Life Thief


Instead of writing fiction, he stole people’s lives.


He did this often, and was proficient enough at doing this secretly that he was never accused of doing it. He wrote under a pseudonym and never gave oral interviews, agreeing only to correspond with reporters via email. His friends all thought that he wrote on a freelance basis for various online advertising companies. His editor was a unique, quirky kind of fellow, and thought that the aura of mystery of the author could be used to promote his books, which ended up being true.


But he didn’t actually write fiction. He stole people’s lives.


It wasn’t easy. If he’d ever need to defend himself in court, he would stand up proudly and explain just how difficult the task was. It required hours of watching, of following, of listening to the most boring conversation. It took a year, two, sometimes three, because even though every person’s life is interesting, there need to be events in it that merit writing about. Sometimes he wished he could do something active to cause a disruption in a character’s life, but he was too scared to. It would be too much like inventing, like creating a fiction, and that was something he simply didn’t do.


The people whose lives he stole somehow never noticed it. When they read his books – not all of them did, but some – they merely thought that it was eerie, how close the story was to their lives. But they weren’t objective, and so they didn’t recognize themselves entirely in the nasty, harsh light of the truth that he presented.


It really wasn’t a problem. He knew that his methods were different than other writers’, but he didn’t mind. He sometimes worried that by stealing people’s lives he was, in a sense, depriving them of something essential. He was terrified of meeting his characters in the street years after writing their lives down, and discovering that they’d turned into empty shells of what they’d once been.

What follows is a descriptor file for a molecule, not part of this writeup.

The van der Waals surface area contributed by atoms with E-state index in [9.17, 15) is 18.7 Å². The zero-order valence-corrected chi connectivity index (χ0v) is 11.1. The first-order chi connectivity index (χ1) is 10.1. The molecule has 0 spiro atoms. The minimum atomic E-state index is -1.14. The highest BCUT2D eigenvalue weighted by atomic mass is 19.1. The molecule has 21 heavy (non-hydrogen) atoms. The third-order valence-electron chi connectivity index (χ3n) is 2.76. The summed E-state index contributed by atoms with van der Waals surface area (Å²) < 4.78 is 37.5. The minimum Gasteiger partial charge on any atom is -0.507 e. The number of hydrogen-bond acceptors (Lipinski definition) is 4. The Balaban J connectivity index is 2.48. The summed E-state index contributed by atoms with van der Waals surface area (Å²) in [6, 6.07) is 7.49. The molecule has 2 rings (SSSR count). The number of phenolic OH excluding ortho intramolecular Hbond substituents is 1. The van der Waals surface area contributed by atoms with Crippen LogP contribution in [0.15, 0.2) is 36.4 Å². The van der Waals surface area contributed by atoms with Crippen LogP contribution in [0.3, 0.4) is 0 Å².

He was lonely, the thief of lives, because he never allowed himself to lead a very interesting life of his own. He was much too scared that someone like him would come along and steal it.



9 thoughts on “Life Thief

  1. I love it. It’s creepy but sad at the same time. I also like that he doesn’t turn out to be a kidnapper or murderer or something because that’s where I thought it was going in the beginning. The different direction is nice

    • Thanks, Miss Rosemary :).

      I actually didn’t think about him being an actual kidnapper or murderer – it’s always interesting to see how things we write are perceived differently than what we imagine, isn’t it?

  2. Very interesting. I’ve been kicking around this same idea in my story. Maybe a good writer does elaborate and enliven a character, making them better than in real life, so that if she were to meet that person later they would appear to be an empty shell. Or maybe a good writer simply records what is. Or maybe both are good, just different styles, just require a different attitude– one writer thinks of himself as a little god, stealing what already belongs to him, and the other thinks of herself as a witness. Your post made me think! Thank you!

  3. Erin M says:

    Oooh, I like it! (I agree with Miss Rosemary: creepy but sad. Very well put.)

    He’s an interesting character. He’s, like . . . it’s like he should have a whole back story and stuff, except that he’s got no life of his own because he just steals other people’s . . .

    I really like the bit about him not intervening in other people’s lives because it would be too much like inventing. Heh.

  4. Ooooh yes creepy and sad…but yet in a way writers do exactly this except they mix people lives up with the characters and we aren’t so into it that we forget to live, yeah this guy is kinda’ creepy! Would love to see what you come up with if you delve a bir farther into his world.

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